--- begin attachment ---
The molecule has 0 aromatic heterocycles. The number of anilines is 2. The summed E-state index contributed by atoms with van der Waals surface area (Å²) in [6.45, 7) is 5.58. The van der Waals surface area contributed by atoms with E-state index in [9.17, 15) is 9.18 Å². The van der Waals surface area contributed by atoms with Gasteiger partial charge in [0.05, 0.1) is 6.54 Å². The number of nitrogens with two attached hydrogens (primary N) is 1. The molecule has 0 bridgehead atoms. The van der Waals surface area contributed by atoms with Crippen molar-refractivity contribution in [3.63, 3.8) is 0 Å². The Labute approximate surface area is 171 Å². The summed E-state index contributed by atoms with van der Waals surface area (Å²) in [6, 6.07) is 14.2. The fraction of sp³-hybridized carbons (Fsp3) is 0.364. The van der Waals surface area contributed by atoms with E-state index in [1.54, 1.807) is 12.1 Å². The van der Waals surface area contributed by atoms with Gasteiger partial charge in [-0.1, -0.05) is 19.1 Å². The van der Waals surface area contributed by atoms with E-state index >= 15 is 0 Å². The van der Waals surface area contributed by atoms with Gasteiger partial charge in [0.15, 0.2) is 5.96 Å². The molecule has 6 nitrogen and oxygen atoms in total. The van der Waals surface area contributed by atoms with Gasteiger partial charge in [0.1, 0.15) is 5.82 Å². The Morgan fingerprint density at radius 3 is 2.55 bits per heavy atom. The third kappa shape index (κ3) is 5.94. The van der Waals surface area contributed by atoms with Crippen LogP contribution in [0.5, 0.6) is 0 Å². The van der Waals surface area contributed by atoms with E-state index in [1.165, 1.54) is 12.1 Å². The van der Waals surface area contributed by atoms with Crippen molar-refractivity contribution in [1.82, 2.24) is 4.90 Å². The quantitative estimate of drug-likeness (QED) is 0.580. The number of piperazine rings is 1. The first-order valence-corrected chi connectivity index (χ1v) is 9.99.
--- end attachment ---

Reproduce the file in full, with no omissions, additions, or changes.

The molecule has 0 aromatic heterocycles. The number of anilines is 2. The summed E-state index contributed by atoms with van der Waals surface area (Å²) in [6.45, 7) is 5.58. The van der Waals surface area contributed by atoms with E-state index in [9.17, 15) is 9.18 Å². The van der Waals surface area contributed by atoms with Gasteiger partial charge in [0.05, 0.1) is 6.54 Å². The number of nitrogens with two attached hydrogens (primary N) is 1. The molecule has 0 bridgehead atoms. The van der Waals surface area contributed by atoms with Crippen molar-refractivity contribution in [3.63, 3.8) is 0 Å². The Labute approximate surface area is 171 Å². The summed E-state index contributed by atoms with van der Waals surface area (Å²) in [6, 6.07) is 14.2. The fraction of sp³-hybridized carbons (Fsp3) is 0.364. The van der Waals surface area contributed by atoms with E-state index in [1.54, 1.807) is 12.1 Å². The van der Waals surface area contributed by atoms with Gasteiger partial charge in [-0.1, -0.05) is 19.1 Å². The van der Waals surface area contributed by atoms with E-state index >= 15 is 0 Å². The van der Waals surface area contributed by atoms with Gasteiger partial charge in [0.15, 0.2) is 5.96 Å². The molecule has 6 nitrogen and oxygen atoms in total. The van der Waals surface area contributed by atoms with Gasteiger partial charge in [0.1, 0.15) is 5.82 Å². The Morgan fingerprint density at radius 3 is 2.55 bits per heavy atom. The third kappa shape index (κ3) is 5.94. The van der Waals surface area contributed by atoms with Crippen LogP contribution in [0.5, 0.6) is 0 Å². The van der Waals surface area contributed by atoms with E-state index in [1.165, 1.54) is 12.1 Å². The van der Waals surface area contributed by atoms with Crippen molar-refractivity contribution in [1.82, 2.24) is 4.90 Å². The quantitative estimate of drug-likeness (QED) is 0.580. The number of piperazine rings is 1. The first-order valence-corrected chi connectivity index (χ1v) is 9.99.